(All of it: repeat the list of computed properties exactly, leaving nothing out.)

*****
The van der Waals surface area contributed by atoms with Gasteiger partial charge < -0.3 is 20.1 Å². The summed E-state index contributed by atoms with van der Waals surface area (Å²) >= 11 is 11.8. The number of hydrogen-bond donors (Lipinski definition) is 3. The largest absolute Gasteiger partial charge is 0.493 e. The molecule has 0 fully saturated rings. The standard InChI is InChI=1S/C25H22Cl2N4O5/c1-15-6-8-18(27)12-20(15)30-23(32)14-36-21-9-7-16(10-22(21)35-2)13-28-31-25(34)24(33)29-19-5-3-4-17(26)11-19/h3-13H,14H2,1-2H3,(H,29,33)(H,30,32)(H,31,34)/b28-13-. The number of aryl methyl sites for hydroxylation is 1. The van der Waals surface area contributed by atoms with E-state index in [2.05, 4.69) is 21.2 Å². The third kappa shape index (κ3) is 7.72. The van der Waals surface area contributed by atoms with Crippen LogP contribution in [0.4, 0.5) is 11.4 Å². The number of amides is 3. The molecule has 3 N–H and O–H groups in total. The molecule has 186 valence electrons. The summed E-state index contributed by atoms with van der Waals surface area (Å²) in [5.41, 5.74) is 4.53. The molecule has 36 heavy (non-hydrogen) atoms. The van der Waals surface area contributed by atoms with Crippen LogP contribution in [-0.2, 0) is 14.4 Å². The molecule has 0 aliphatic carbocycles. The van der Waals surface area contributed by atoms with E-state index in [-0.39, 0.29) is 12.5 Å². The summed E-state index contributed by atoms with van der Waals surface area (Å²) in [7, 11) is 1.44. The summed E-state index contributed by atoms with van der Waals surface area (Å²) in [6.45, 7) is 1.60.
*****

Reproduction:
The van der Waals surface area contributed by atoms with Gasteiger partial charge < -0.3 is 20.1 Å². The summed E-state index contributed by atoms with van der Waals surface area (Å²) >= 11 is 11.8. The number of hydrogen-bond donors (Lipinski definition) is 3. The largest absolute Gasteiger partial charge is 0.493 e. The molecule has 0 fully saturated rings. The standard InChI is InChI=1S/C25H22Cl2N4O5/c1-15-6-8-18(27)12-20(15)30-23(32)14-36-21-9-7-16(10-22(21)35-2)13-28-31-25(34)24(33)29-19-5-3-4-17(26)11-19/h3-13H,14H2,1-2H3,(H,29,33)(H,30,32)(H,31,34)/b28-13-. The number of aryl methyl sites for hydroxylation is 1. The van der Waals surface area contributed by atoms with E-state index in [2.05, 4.69) is 21.2 Å². The third kappa shape index (κ3) is 7.72. The van der Waals surface area contributed by atoms with Crippen LogP contribution in [0.4, 0.5) is 11.4 Å². The number of amides is 3. The molecule has 3 N–H and O–H groups in total. The molecule has 186 valence electrons. The summed E-state index contributed by atoms with van der Waals surface area (Å²) in [5.41, 5.74) is 4.53. The molecule has 36 heavy (non-hydrogen) atoms. The van der Waals surface area contributed by atoms with Crippen LogP contribution in [-0.2, 0) is 14.4 Å². The molecule has 0 aliphatic carbocycles. The van der Waals surface area contributed by atoms with E-state index in [-0.39, 0.29) is 12.5 Å². The summed E-state index contributed by atoms with van der Waals surface area (Å²) in [7, 11) is 1.44. The summed E-state index contributed by atoms with van der Waals surface area (Å²) in [6.45, 7) is 1.60.